Two experiences with Human Connections
The first time I visited Mexico with Human Connections, I participated in a Global Engagement Trip with other students from Ohio Wesleyan University. The second, I was one of the 2018-2019 winter interns through their student internship program. Both experiences were very different for me, both shaped me as a person, and both gave me a better insight into the day-to-day operations of a tourism organization that respects the agency of both its partners and the travelers that visit the area. Of course, I enjoyed the excursions to other towns in the Riviera Nayarit, the beaches and hiking trips, and the time my groups got to spend exploring Bucerias. The greatest things I learned and accomplished, however, were directly related to Human Connections’ tour model.
When I experienced the GET, my first journey, I was introduced to the concept of responsible tourism. Responsible tourism, above all else, respects the community, environment, and the people in a tourist destination. For Human Connections, that means centering the voices and businesses of members of the Bucerias community. We visited the homes of artists, artisans, and community members who shared their stories with us in a way that made them feel comfortable and confident. Human Connections pays them fairly for their time spent with us. Most of my experiences on the GET were visits with Human Connections’ partners and their businesses.
On the GET, we also participated in a weeklong volunteer project with Entreamigos, one of Human Connections’ partners in San Pancho. Entreamigos is a community center that provides resources for the San Pancho community, including English-Spanish literature and lessons, free computer use, student scholarships, after-school activities, recycling, art studios, and a thrift shop. We worked on a painting project - whitewashing a wall for a mural and painting a fence a bright, happy green. Chatting with one of the Entreamigos employees, I found that their greatest volunteer need was for tasks like these - time-consuming and unglamorous - rather than the type of flashy volunteer projects we often see on social media. I also learned that, as an organization, they worked very hard to make sure they had meaning fun help where it was needed rather than where it looked good. (We still had plenty of fun and photo opportunities along the way!) Many organizations struggle with the type of volunteerism that looks good in pictures and on paper but ultimately does more harm than good. At Entreamigos, the needs of the community are put first. Visiting Entreamigos was one of the largest parts of my trip that fueled my desire to return to Mexico.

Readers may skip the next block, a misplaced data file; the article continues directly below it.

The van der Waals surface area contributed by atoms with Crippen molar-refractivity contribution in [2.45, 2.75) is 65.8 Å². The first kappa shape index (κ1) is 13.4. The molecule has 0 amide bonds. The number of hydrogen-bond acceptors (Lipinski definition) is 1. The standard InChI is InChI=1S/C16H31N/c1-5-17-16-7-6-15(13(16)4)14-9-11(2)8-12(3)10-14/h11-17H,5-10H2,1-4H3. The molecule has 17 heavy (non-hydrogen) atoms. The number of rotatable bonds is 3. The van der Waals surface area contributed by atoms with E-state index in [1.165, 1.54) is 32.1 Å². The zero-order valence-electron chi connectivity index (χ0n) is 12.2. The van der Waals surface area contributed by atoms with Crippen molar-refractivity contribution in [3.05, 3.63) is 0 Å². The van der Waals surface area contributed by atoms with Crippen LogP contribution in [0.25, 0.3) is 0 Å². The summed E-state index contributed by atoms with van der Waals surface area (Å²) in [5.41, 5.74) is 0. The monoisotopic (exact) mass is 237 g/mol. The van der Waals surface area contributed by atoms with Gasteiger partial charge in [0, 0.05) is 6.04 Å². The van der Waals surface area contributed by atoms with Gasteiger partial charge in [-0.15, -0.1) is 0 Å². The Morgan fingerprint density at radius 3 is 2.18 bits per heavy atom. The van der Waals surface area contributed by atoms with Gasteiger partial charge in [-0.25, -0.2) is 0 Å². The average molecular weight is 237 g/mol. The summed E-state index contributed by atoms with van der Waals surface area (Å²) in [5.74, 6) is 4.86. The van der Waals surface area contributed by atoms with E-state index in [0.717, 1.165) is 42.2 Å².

When I came for the internship almost a year later, I was of course excited to see my favorite places and spend more time learning about Mexican culture. It was difficult for me to imagine a better environment to take on a full-scale project. Unlike the GET, my internship project was driven and organized almost entirely by my team. While there were eight interns overall, we were split into groups of two for our projects. The other team worked with Nallely, a local businesswoman who is successfully opening up her own fully accredited massage business, to create a social media presence, branding materials, and professional communication tools. My team worked with Elly in the office, creating and writing a grant proposal to purchase and install solar panels on the roof, dramatically reducing Human Connections’ dependence on electricity. We also created graphics and designs to communicate this to visitors. Our project was critical because it increased Human Connections’ environmental sustainability. A few weeks after the internship, I found out that our proposal was approved and that Human Connections received the grant. In late March of 2019, the solar panels began being installed.
This internship prepared me for meaningful work in my professional life by helping me improve my teamwork, communication, and professional writing skills. Later, reflecting on my experiences, I realized that both the GET and the internship I participated in had community-centric similarities. In fact, the reason I enjoyed both so much was largely because of the way Human Connections is structured to treat partners and travelers equally. On the GET, I heard partners tell their own stories about their experiences, businesses, and lives. They were fairly compensated and were able to sell their goods for fair prices. Human Connections centered partners’ equality, agency, and community, while other tourist organizations often prioritized travelers’ experiences and their own profit.
On the internship, I got to be a part of the behind-the-scenes work that Human Connections does with its partners. My team’s project directly benefited the office and followed a very specific course. First, we sat down with Elly like we would with any partner and consulted with her about her vision for this project. We touched base multiple times over the course of the project and made sure that the work we were doing was in line with her vision and the office’s needs. It was equally important to finish the project as to make sure that our partner’s needs, wants, and wishes were met. In a way, our project was a smaller-scale example of the way that Human Connections treats its own partners in order to run a responsible tourism agency.
As a traveler, it’s often difficult to find tour agencies that do more good than harm. Human Connections, I’ve found, works hard to make sure that partners have input about and control over the impact of tourism on their community. Pleasing both travelers and partners can be a difficult balancing act, but Human Connections does it beautifully and provides meaningful experiences for student visitors and interns like me. In the future, I intend to return again - this time, as a traveler myself.